CPUs2 ARM Cortex-A9: SMP Linux and Baremetal configurations
PS Features
  • DDR3
  • Cache
  • L1 and L2 Cache
  • OCM
  • Generic Interrupt Controller
  • USB 2.0 OTG Controller
Boards/ToolsZC702 Kit & ZC706 Kit
Xilinx Tools VersionVivado & SDK 2015.1 or latest
Other Details-

Files Provided
ZC702_ZC706_ReadyToUseImagesContain folders: Source, SD Card Images required to follow the procedure below

Ethernet Performance

With the Ethernet frame of size 1538 bytes, there can be a maximum of 81275 frames per second on 1000 Mbps (or 1Gbps), half-duplex (one way) Ethernet pipe. In other words, this would mean, that the Ethernet network interface would be subjected to a frame transaction in every 12.3 us. So, in order to sustain the line rate of 1 Gbps, the software on the host CPU must finish its work of handling & processing of a frame with 12.3 us and then be available to handle the next arriving frame. Such a time bound execution will ensure that software is working in tandem with the Ethernet hardware. For any reason, if the software is not able to handle and process a frame or packet within the stipulated time (of 12.3 us), then, it will not be able to strike the much needed equilibrium with the Ethernet hardware to sustain the line rate of 1 Gbps. The lack of tandem between software and hardware will create either a backpressure (if doing RX) or a starvation (if doing TX) on the hardware. A sustained backpressure will eventually force the Ethernet hardware to overrun and tail-drop the frames from the Ethernet wire, whereas starvation will instantly cause the hardware to under-run and the wire would be underutilized.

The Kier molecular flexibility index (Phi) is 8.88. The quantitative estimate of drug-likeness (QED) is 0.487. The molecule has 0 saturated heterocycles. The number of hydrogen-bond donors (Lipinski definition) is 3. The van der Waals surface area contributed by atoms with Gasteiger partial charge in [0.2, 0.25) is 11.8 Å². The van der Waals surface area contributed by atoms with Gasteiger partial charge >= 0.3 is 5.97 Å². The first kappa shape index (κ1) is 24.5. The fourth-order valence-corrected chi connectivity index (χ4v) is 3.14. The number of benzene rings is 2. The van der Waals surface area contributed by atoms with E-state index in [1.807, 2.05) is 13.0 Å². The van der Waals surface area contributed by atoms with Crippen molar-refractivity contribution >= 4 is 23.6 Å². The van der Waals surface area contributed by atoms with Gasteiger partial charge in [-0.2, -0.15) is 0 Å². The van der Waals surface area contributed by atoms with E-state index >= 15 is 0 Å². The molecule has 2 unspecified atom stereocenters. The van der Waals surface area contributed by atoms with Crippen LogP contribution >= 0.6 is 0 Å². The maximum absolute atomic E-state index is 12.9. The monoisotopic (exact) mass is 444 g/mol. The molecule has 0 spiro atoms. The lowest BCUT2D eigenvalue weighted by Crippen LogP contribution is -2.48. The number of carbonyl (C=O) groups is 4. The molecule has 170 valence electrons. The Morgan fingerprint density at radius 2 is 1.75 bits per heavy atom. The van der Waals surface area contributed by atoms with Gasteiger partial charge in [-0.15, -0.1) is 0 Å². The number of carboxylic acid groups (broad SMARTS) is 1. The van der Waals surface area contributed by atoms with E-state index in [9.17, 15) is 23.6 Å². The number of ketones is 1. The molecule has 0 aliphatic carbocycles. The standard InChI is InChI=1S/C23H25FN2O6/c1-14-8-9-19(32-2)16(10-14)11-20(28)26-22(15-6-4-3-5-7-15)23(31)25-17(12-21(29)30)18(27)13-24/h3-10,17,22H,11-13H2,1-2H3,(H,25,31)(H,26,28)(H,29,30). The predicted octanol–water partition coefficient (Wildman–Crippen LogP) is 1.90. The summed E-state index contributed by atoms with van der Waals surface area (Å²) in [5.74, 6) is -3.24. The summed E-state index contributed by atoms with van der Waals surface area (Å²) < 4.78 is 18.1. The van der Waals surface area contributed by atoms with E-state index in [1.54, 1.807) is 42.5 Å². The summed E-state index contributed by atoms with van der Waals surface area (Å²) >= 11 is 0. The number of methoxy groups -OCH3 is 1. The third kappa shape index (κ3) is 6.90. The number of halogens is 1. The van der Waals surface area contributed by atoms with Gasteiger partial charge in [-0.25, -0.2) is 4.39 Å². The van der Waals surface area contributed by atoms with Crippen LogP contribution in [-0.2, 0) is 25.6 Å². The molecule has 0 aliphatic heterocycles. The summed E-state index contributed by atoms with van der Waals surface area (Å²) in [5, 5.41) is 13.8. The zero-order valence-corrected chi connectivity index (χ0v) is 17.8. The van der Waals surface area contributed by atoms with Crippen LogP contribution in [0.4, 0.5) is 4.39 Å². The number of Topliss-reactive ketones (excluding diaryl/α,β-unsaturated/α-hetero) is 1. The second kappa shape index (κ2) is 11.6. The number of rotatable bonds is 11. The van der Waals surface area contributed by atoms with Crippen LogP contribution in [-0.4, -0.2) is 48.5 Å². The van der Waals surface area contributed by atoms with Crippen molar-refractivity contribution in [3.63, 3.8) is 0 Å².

The following sections explains:
  1. Features of the Zynq-7000 AP SoC for implementing the Ethernet based solution to achieve the best performance
  2. End to end data flow of the Ethernet data and best design practices in hardware as well as software design flows
  3. List of all the available and ready to use reference designs for Ethernet based solutions using the Zynq-7000 AP SoC

Ethernet Data movement in Zynq-7000 AP SoC

The Gigabit Ethernet MAC Controller on Zynq Processing System comprises of three blocks.
  1. MAC Controller
  2. FIFO(Packet Buffer)
  3. Ethernet DMA Controller

The Ethernet DMA controller is attached to the FIFO to provide a scatter-gather capability for packet data storage in a Zynq processing system. The Ethernet DMA uses separate transmit and receive lists of buffer descriptors, with each descriptor describing a buffer area in memory
Receive Path:
The data received by the controller is written to pre-allocated buffer descriptors in system memory. These buffer descriptor entries are listed in the receive buffer queue. The Receive-buffer Queue Pointer register of the Ethernet DMA points to this data structure on initialization and uses it to continuously and sequentially to copy the Ethernet packet received in the Ethernet FIFO to Memory address specified in the receive buffer queue